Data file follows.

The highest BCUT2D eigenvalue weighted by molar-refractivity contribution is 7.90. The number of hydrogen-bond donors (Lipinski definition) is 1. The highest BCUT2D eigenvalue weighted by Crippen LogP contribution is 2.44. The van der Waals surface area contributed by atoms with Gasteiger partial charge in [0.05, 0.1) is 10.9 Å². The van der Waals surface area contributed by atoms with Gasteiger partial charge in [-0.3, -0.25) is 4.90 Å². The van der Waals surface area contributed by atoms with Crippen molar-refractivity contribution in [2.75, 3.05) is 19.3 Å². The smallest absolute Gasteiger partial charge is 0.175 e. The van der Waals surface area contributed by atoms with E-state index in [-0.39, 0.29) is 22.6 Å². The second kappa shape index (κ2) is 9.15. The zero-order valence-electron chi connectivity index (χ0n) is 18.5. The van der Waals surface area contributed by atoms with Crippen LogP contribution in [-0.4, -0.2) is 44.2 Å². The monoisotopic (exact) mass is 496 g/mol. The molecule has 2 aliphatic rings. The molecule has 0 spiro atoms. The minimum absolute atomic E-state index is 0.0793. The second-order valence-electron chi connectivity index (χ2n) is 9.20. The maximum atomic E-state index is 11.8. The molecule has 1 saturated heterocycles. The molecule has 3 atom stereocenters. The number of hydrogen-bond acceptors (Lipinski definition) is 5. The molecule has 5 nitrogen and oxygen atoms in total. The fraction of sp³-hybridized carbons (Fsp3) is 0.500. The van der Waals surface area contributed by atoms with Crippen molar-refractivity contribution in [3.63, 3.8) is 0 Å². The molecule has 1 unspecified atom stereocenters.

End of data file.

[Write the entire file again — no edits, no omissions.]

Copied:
The highest BCUT2D eigenvalue weighted by molar-refractivity contribution is 7.90. The number of hydrogen-bond donors (Lipinski definition) is 1. The highest BCUT2D eigenvalue weighted by Crippen LogP contribution is 2.44. The van der Waals surface area contributed by atoms with Gasteiger partial charge in [0.05, 0.1) is 10.9 Å². The van der Waals surface area contributed by atoms with Gasteiger partial charge in [-0.3, -0.25) is 4.90 Å². The van der Waals surface area contributed by atoms with Crippen molar-refractivity contribution in [2.75, 3.05) is 19.3 Å². The smallest absolute Gasteiger partial charge is 0.175 e. The van der Waals surface area contributed by atoms with E-state index in [-0.39, 0.29) is 22.6 Å². The second kappa shape index (κ2) is 9.15. The zero-order valence-electron chi connectivity index (χ0n) is 18.5. The van der Waals surface area contributed by atoms with Crippen LogP contribution in [-0.4, -0.2) is 44.2 Å². The monoisotopic (exact) mass is 496 g/mol. The molecule has 2 aliphatic rings. The molecule has 0 spiro atoms. The minimum absolute atomic E-state index is 0.0793. The second-order valence-electron chi connectivity index (χ2n) is 9.20. The maximum atomic E-state index is 11.8. The molecule has 1 saturated heterocycles. The molecule has 3 atom stereocenters. The number of hydrogen-bond acceptors (Lipinski definition) is 5. The molecule has 5 nitrogen and oxygen atoms in total. The fraction of sp³-hybridized carbons (Fsp3) is 0.500. The van der Waals surface area contributed by atoms with Crippen molar-refractivity contribution in [3.63, 3.8) is 0 Å². The molecule has 1 unspecified atom stereocenters.